Saturday, October 12, 2013

tinyKart Black: Alien Power

Well, shortly after the last test drive, the remaining Turnigy SK6374-170 shed its entire rotor can:

See the gap between the end cap and the rotor can?
I didn't expect this motor to last very long considering the history of tinyKart with these motors. I even remarked in the very first tinyKart build post that they are not the most well-constructed motors. The interface length between the can and the end cap looks to be no more than 2mm. I don't remember if any of the other original SKs failed exactly this way or if their entire rotor assembly shifted axially, but the end result was the same: the rotor can grinds on the face plate.

By this time, though, I had three new motors from Alien Power System ready and waiting. I decided to only replace the broken SK, since the EMP 6374-200 with the custom shaft on the left side drive still seems to be holding up. The Alien Power System 6374-170 is similar to the SK in construction (no can bearing, no radial screws), but since Alien Power System specializes in electric long boards, I was counting on the motors being somewhat more suitable for EV duty.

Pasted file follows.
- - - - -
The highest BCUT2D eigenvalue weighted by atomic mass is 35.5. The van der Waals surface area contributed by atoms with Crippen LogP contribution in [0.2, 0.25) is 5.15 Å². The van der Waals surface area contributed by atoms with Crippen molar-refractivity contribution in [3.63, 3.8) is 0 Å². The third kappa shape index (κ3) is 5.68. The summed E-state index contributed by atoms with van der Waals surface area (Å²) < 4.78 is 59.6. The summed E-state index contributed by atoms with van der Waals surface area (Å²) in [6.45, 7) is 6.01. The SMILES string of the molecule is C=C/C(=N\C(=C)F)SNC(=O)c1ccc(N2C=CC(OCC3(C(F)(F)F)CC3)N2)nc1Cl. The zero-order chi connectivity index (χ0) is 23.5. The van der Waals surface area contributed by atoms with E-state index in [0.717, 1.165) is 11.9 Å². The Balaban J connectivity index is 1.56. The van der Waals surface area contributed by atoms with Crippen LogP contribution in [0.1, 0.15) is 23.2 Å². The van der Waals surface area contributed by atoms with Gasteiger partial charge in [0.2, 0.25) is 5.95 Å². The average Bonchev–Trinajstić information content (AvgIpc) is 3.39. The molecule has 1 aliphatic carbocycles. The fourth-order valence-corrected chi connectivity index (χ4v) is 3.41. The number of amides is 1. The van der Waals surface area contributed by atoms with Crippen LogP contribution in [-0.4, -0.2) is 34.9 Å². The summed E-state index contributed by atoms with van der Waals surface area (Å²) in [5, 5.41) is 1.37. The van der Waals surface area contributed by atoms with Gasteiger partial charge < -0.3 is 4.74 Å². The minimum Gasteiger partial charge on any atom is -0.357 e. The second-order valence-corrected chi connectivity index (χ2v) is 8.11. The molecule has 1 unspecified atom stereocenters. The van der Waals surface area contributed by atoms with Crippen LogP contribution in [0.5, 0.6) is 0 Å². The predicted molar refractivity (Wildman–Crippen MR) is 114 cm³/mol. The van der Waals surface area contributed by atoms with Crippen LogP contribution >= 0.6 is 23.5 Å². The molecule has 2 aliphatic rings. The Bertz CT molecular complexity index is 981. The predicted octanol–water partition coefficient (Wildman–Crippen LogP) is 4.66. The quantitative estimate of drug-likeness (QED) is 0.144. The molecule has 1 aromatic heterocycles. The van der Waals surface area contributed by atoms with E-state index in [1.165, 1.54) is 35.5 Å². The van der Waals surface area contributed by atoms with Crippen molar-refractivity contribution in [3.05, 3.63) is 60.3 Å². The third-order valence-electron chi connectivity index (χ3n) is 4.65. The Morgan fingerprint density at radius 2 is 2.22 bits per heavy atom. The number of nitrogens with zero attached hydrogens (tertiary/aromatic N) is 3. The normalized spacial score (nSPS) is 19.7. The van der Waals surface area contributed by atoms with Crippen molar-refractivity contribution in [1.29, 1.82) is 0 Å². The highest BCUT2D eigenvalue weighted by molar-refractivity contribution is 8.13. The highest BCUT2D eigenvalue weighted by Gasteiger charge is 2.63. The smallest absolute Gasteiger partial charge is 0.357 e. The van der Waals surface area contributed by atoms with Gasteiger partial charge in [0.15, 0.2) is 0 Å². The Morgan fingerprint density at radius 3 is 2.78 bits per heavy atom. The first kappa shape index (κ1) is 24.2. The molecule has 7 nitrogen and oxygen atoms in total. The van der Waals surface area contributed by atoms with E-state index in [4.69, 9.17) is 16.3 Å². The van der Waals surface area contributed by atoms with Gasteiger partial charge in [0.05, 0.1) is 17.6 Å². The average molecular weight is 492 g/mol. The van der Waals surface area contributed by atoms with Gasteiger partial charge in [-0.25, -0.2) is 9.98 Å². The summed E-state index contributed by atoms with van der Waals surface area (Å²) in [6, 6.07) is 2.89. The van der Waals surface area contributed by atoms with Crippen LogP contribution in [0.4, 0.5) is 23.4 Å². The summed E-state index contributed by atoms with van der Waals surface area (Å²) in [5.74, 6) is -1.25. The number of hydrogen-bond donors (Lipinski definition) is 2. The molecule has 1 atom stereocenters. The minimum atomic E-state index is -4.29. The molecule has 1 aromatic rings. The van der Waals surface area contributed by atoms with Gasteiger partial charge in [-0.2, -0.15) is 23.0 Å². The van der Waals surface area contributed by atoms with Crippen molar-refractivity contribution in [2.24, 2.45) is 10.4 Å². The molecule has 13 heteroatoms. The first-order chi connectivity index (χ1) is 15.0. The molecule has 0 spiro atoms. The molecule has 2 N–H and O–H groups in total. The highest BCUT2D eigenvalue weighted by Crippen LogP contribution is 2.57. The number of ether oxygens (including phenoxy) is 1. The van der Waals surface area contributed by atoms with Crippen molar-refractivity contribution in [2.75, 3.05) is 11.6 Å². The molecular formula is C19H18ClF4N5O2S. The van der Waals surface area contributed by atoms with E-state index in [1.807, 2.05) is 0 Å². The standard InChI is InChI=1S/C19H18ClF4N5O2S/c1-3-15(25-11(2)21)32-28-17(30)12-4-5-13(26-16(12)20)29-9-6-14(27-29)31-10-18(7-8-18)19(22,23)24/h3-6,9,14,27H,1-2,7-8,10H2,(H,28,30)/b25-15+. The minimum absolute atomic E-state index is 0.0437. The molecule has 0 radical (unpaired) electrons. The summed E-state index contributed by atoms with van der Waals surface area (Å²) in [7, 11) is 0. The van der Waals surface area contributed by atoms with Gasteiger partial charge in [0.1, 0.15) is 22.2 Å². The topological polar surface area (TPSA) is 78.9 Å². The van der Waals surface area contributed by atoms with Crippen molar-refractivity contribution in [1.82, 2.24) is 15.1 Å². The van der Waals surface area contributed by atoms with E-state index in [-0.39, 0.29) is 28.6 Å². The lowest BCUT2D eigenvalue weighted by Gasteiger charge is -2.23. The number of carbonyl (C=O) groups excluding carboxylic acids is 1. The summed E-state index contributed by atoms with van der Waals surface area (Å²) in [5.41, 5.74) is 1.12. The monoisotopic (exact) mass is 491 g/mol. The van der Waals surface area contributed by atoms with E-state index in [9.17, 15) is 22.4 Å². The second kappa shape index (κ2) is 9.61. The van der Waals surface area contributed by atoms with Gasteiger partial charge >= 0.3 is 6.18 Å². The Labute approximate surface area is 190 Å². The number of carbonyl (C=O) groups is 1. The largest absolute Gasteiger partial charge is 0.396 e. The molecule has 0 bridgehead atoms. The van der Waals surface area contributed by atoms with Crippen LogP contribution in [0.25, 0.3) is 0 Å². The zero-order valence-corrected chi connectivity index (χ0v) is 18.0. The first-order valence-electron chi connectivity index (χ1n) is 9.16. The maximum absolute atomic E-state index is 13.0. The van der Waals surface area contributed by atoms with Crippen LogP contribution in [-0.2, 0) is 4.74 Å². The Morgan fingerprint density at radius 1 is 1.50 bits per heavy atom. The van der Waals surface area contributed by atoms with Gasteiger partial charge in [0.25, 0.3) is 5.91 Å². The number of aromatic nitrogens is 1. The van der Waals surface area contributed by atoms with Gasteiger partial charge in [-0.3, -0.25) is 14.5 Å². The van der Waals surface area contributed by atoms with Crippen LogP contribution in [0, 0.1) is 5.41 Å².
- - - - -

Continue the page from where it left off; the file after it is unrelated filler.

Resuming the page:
One other consequence of being a purpose-built EV motor is that the shaft has a nice 3mm keyway for transmitting torque. (RC airplane motors typically transmit torque to a propeller through a hub mounted to the end cap of the rotor.) This means no milling/grinding set screw flats. In fact, no modification is required at all; the motors become drop-in replacements. Of course, now the pulley needs a matching keyway.